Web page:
Hammonds says that he is disturbed by the things he sees happening to black families in the Washington area.

"The family is the basic institution, but so many black families are fragmented here. When something happens to the father, everyone in the family is affected.

"When I first came here, I thought, 'Hey, where are all the dudes?' Then I realize that many of them were dead, in prison or unemployed, and that this is one of a group of frustrations black people have to deal with here. It's realy very sad."

Hammonds was in his 20s before he met a black doctor.

He then was an undergraduate at Princeton, where he had gone on full scholoarship. He had wanted to go to college, but his father advised him it was more realistic to get a trade. While loading and unloading trucks for a moving company the summer after graduating from high school, he met a white engineer. The engineer, a Princeton alumnus who took a liking to Hammonds, helped him fill out an application and offered advice.

And it was at Princeton that he met a black doctor.

"I had never met a black physician face-to-face," he recalls excitedly, "and I was floored. Here was someone who ate what I ate, drank what I drank, talked like me and looked like me. And I said OK. I was going to be what my people needed most."

He chose Howard because, "after four years at Princeton, I needed to be with some black folks," and after finishing medical school three years ago, decided to stay in Washington because he felt he could do the most good there.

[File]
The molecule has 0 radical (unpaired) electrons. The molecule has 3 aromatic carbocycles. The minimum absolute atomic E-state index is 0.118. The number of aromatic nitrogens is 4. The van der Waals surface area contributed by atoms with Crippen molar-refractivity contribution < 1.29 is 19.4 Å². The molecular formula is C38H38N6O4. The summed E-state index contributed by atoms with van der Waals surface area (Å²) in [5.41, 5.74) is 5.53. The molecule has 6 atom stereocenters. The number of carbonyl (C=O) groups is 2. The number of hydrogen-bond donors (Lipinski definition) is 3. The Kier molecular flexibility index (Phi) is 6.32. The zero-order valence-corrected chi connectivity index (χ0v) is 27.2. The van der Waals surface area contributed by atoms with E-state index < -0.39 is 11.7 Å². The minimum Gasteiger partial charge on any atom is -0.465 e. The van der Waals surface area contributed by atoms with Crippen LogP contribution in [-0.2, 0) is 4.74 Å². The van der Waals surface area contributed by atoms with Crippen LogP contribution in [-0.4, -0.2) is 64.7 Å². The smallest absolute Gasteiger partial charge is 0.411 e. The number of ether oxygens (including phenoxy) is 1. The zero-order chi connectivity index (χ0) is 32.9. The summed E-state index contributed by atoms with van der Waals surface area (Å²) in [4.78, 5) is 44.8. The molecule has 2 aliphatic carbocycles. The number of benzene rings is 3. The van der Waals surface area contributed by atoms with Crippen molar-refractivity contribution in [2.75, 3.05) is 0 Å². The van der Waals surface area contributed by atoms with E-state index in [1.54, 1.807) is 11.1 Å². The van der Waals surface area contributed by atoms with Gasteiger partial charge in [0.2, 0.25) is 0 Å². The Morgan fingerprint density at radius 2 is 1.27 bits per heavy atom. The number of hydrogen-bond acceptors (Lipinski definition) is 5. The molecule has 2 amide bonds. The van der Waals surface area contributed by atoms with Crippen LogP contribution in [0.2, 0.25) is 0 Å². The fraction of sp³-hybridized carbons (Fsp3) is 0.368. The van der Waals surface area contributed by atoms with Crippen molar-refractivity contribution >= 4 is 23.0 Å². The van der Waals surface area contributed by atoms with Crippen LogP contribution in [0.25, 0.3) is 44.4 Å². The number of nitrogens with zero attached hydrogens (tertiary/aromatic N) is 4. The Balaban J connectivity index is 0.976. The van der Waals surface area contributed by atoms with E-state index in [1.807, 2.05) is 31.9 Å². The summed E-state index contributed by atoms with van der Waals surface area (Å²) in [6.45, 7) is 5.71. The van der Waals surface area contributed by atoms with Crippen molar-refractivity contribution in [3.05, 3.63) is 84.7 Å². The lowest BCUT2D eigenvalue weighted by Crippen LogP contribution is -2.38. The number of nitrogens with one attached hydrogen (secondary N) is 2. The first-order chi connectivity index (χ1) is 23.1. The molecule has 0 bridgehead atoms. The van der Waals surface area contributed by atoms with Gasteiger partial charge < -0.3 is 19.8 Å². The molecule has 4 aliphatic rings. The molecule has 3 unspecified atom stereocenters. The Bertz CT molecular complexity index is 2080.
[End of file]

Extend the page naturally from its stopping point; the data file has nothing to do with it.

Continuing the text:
His long-term goals are ambitious. "I'd like to teach health care to both medical students and community residents. I'm talking about quality care which will withstand the scrutiny of anyone. I'd also like to do some regional planning with regard to material and child health care, and ultimately, I'd like to build a large, high quality medical center where the best doctors are trained and blacks can get the very best health services."

He believes this is something blacks are not getting today, and that there should be not only more health care, but also that it should be more readily available.

Hammonds would like to dedicate that facility to his father, James Hammonds Jr., a retired Army officer whom he describes as "just an ordinary, down-to-earth black man, who is very special to me. But he's the kind of man you don't hear about because society only wants to know about black men when they're involved in something negative. I am going to make sure that he gets what he deserves."

Hammonds and his African-born wife Lady Marie, a registered nurse from Monrovia, Liberia, and son Karl, from a previous marriage, moved to the nearby Maryland suburb because they could not find a suitable place to rent in the District. "Nobody wants to rent to anyone with kids," he says sadly. "I think that's a very good indication of what some of Washington's problems are." He added that he and his wife, like many young families, "just aren't ready to buy -- we can't afford it, yet."

Although he and his family are comfortable in the suburbs and, as he puts it, "so close in that we don't miss anything," the inability of many middle-class blacks to find suitable housing in the District bothers him.

"When the people with better incomes have to move out so does the tax base and the whole range of human services which are essential to a city. Not just health care, but education, social services, everything. And that's bad. You also lose a lot of the charm and character of a place when one group of people can no longer afford to live there. So the black exodus we are seeing these days is a cause of concern to me."

But his major concern is his family life, and Hammonds says that he is going to make sure that his 5-year-old son "does not have to go through any of the things that I went through. I want to expose him to everything; the arts, music, sports. And when he's ready, I want him to know that none of his dreams are impossible."